We began our walk by once again drawing a sphere of Light around our party. As we walked along Cressbrook Dale, we were careful not to colour any impressions our companions might pick up about the place. We shared a little history and geology, but it was not until we stopped by the mouth of a small cave that we began to speak of its ‘alternative’ history. Even so, it seemed that they were already tasting the atmosphere for themselves and their reactions could be read on their faces, from what looked like disgust through to delight.

The cave is a low, two-pronged shaft at the base of a cliff. It is an uncomfortable crawl to get inside, as years of fallen stones line the passageways that disappear into the darkness; we would not ask them to enter.

Instead, we gathered at the mouth of the cave for a guided journey, a type of meditative visualisation, similar to those we use as part of the Silent Eye’s correspondence course. This one, part of a longer story, was not so much written as glimpsed as we had worked with the landscape here over the years.

Our companions closed their eyes and, as a low chant echoed softly through the cavern, began their journey, following the words in imagination, entering into a time and a place beyond time… what they saw is theirs to keep or to share as they choose. Join us in that journey…

‘…The walls of the tiny cave close about you.

The drums reverberate through the rock.

The fire of sacred herbs is kindled before the narrow opening and smoke fills your lungs.

The flickering shadows dance on the walls and you are lost once more in vision.

The drums slow to a steady beat; your breathing is slower too… your heartbeat echoes the drums, slower… slower… Yet it beats faster than the heart of the land. Feel its rhythm in your bones as life ebbs and flesh melts into the earth.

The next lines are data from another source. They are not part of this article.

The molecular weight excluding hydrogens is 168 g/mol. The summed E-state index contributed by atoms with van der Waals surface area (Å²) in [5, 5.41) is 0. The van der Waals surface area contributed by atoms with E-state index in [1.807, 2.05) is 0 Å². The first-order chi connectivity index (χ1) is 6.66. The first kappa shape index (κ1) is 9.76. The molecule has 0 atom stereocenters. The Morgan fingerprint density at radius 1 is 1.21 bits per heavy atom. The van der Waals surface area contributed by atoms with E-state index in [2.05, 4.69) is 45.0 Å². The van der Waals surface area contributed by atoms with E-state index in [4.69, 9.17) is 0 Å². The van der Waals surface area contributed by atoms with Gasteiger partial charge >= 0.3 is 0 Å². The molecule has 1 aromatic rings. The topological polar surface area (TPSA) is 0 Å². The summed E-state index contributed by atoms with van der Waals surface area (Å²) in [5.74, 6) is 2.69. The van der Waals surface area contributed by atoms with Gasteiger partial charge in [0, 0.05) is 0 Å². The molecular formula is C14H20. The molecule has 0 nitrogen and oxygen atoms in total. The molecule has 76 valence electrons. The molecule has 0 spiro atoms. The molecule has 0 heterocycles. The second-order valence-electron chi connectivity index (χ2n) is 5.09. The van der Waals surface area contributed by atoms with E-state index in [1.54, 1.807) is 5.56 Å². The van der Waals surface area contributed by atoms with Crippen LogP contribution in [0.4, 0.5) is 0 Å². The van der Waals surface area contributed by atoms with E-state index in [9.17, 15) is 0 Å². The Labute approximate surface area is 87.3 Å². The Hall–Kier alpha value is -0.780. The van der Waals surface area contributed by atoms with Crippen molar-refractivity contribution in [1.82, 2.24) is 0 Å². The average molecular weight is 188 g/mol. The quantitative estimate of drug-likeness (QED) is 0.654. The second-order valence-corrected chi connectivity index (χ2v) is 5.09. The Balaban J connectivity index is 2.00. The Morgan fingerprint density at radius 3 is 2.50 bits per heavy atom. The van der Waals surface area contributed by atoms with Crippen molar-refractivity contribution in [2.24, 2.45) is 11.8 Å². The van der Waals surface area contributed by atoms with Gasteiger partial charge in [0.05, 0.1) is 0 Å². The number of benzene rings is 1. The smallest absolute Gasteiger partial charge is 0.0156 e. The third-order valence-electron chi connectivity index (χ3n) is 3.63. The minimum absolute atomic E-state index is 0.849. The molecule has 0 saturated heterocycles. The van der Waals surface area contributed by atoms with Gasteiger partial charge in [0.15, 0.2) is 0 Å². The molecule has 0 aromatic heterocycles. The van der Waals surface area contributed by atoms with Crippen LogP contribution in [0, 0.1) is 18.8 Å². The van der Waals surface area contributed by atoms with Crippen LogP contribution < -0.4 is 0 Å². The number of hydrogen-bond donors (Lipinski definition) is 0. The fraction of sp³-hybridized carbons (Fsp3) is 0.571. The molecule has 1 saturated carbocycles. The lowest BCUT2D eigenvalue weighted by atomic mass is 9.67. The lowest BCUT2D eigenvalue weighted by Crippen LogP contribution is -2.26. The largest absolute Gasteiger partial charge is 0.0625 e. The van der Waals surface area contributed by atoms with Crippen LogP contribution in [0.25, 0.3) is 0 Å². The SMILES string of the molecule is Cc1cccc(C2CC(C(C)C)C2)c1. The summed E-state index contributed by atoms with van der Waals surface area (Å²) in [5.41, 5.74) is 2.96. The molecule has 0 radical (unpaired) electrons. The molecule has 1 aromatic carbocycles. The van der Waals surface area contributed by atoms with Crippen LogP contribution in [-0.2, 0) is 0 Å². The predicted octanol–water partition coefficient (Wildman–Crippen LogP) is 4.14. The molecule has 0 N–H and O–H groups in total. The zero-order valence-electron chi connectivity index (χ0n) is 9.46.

‘As your body disintegrates… dust to dust, water to water, flame to flame… your soul soars, higher than life, deeper than death, faster than time.

All things are yours for the knowing, nothing is yours for the taking…nor would you if you could.

There is freedom in this.

The wandering mind rests, light as a mayfly, on the world you have known, seeing with new eyes, as parents watch children as they squabble in the dirt.

You sigh; the last breath leaves, and you are still…’

‘The pale gold of dawn touches your face.

You can feel the dew damp grass beneath your nakedness and hear the chanting, soft in the morning, entwined with the song of birds.

They chafe your hands and feet, washing the pale, cold skin. You watch, detached, apart… distant, yet present.

You are aware of curiosity, watching the body whose spark of life has fled, yet which lives still.

They sit you on the hide, one behind, two besides, chanting softly and marking your face with their fingertips, stroking your skin with the black feathers, passing the smoke before your face.